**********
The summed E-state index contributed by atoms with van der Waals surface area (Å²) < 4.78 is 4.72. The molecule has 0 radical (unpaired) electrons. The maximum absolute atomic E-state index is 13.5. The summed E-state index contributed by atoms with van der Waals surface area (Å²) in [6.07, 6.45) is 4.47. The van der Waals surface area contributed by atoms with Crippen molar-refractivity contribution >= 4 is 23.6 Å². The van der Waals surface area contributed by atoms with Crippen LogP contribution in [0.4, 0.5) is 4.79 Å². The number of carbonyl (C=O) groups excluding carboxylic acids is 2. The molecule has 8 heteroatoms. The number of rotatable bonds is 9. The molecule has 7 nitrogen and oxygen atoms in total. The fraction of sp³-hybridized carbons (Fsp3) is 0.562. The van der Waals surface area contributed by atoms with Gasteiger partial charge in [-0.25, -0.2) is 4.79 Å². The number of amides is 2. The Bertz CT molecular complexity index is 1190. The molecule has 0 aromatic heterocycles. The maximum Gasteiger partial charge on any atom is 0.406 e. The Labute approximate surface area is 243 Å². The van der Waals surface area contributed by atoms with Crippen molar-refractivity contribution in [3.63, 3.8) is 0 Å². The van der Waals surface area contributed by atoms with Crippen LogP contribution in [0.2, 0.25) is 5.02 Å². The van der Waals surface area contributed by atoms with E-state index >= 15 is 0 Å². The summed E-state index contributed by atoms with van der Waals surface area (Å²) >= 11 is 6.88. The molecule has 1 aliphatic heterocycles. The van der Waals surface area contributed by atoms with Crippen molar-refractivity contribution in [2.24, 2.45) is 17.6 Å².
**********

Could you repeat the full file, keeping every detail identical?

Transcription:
The summed E-state index contributed by atoms with van der Waals surface area (Å²) < 4.78 is 4.72. The molecule has 0 radical (unpaired) electrons. The maximum absolute atomic E-state index is 13.5. The summed E-state index contributed by atoms with van der Waals surface area (Å²) in [6.07, 6.45) is 4.47. The van der Waals surface area contributed by atoms with Crippen molar-refractivity contribution >= 4 is 23.6 Å². The van der Waals surface area contributed by atoms with Crippen LogP contribution in [0.4, 0.5) is 4.79 Å². The number of carbonyl (C=O) groups excluding carboxylic acids is 2. The molecule has 8 heteroatoms. The number of rotatable bonds is 9. The molecule has 7 nitrogen and oxygen atoms in total. The fraction of sp³-hybridized carbons (Fsp3) is 0.562. The van der Waals surface area contributed by atoms with Gasteiger partial charge in [-0.25, -0.2) is 4.79 Å². The number of amides is 2. The Bertz CT molecular complexity index is 1190. The molecule has 0 aromatic heterocycles. The maximum Gasteiger partial charge on any atom is 0.406 e. The Labute approximate surface area is 243 Å². The van der Waals surface area contributed by atoms with Crippen molar-refractivity contribution in [3.63, 3.8) is 0 Å². The van der Waals surface area contributed by atoms with Crippen LogP contribution in [0.2, 0.25) is 5.02 Å². The van der Waals surface area contributed by atoms with E-state index >= 15 is 0 Å². The summed E-state index contributed by atoms with van der Waals surface area (Å²) >= 11 is 6.88. The molecule has 1 aliphatic heterocycles. The van der Waals surface area contributed by atoms with Crippen molar-refractivity contribution in [2.24, 2.45) is 17.6 Å².